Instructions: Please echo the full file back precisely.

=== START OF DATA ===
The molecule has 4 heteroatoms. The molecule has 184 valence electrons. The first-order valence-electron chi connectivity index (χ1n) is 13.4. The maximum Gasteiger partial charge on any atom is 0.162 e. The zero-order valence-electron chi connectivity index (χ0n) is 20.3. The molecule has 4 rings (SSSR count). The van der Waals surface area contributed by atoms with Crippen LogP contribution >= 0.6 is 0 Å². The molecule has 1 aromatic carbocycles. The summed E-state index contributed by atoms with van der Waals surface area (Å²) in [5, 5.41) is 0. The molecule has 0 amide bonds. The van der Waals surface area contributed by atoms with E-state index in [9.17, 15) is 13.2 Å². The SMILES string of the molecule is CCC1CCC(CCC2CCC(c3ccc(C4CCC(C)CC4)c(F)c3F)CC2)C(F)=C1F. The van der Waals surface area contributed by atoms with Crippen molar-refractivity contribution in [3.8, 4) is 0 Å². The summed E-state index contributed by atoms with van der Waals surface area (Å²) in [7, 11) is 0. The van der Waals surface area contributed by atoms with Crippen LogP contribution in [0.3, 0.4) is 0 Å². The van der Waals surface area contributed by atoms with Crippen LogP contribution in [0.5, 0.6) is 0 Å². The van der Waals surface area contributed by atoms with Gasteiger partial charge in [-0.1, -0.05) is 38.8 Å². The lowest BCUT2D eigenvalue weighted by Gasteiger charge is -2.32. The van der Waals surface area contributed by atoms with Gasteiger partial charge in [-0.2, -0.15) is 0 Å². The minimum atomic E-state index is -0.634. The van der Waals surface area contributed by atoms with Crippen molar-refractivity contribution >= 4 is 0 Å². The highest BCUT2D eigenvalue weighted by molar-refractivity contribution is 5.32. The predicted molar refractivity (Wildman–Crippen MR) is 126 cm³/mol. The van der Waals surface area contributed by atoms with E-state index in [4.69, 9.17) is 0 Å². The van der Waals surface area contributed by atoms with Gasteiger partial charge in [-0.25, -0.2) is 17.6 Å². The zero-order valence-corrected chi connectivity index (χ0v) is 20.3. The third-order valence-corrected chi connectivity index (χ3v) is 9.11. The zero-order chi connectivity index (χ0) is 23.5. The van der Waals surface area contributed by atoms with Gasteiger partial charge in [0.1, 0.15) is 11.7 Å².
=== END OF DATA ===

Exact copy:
The molecule has 4 heteroatoms. The molecule has 184 valence electrons. The first-order valence-electron chi connectivity index (χ1n) is 13.4. The maximum Gasteiger partial charge on any atom is 0.162 e. The zero-order valence-electron chi connectivity index (χ0n) is 20.3. The molecule has 4 rings (SSSR count). The van der Waals surface area contributed by atoms with Crippen LogP contribution >= 0.6 is 0 Å². The molecule has 1 aromatic carbocycles. The summed E-state index contributed by atoms with van der Waals surface area (Å²) in [5, 5.41) is 0. The molecule has 0 amide bonds. The van der Waals surface area contributed by atoms with E-state index in [9.17, 15) is 13.2 Å². The SMILES string of the molecule is CCC1CCC(CCC2CCC(c3ccc(C4CCC(C)CC4)c(F)c3F)CC2)C(F)=C1F. The van der Waals surface area contributed by atoms with Crippen molar-refractivity contribution in [3.8, 4) is 0 Å². The summed E-state index contributed by atoms with van der Waals surface area (Å²) in [7, 11) is 0. The van der Waals surface area contributed by atoms with Crippen LogP contribution in [0.3, 0.4) is 0 Å². The van der Waals surface area contributed by atoms with Crippen LogP contribution in [0.5, 0.6) is 0 Å². The van der Waals surface area contributed by atoms with Gasteiger partial charge in [-0.1, -0.05) is 38.8 Å². The lowest BCUT2D eigenvalue weighted by Gasteiger charge is -2.32. The van der Waals surface area contributed by atoms with Gasteiger partial charge in [-0.2, -0.15) is 0 Å². The minimum atomic E-state index is -0.634. The van der Waals surface area contributed by atoms with Crippen molar-refractivity contribution >= 4 is 0 Å². The highest BCUT2D eigenvalue weighted by molar-refractivity contribution is 5.32. The predicted molar refractivity (Wildman–Crippen MR) is 126 cm³/mol. The van der Waals surface area contributed by atoms with E-state index in [4.69, 9.17) is 0 Å². The van der Waals surface area contributed by atoms with Gasteiger partial charge in [-0.25, -0.2) is 17.6 Å². The zero-order valence-corrected chi connectivity index (χ0v) is 20.3. The third-order valence-corrected chi connectivity index (χ3v) is 9.11. The zero-order chi connectivity index (χ0) is 23.5. The van der Waals surface area contributed by atoms with Gasteiger partial charge in [0.1, 0.15) is 11.7 Å².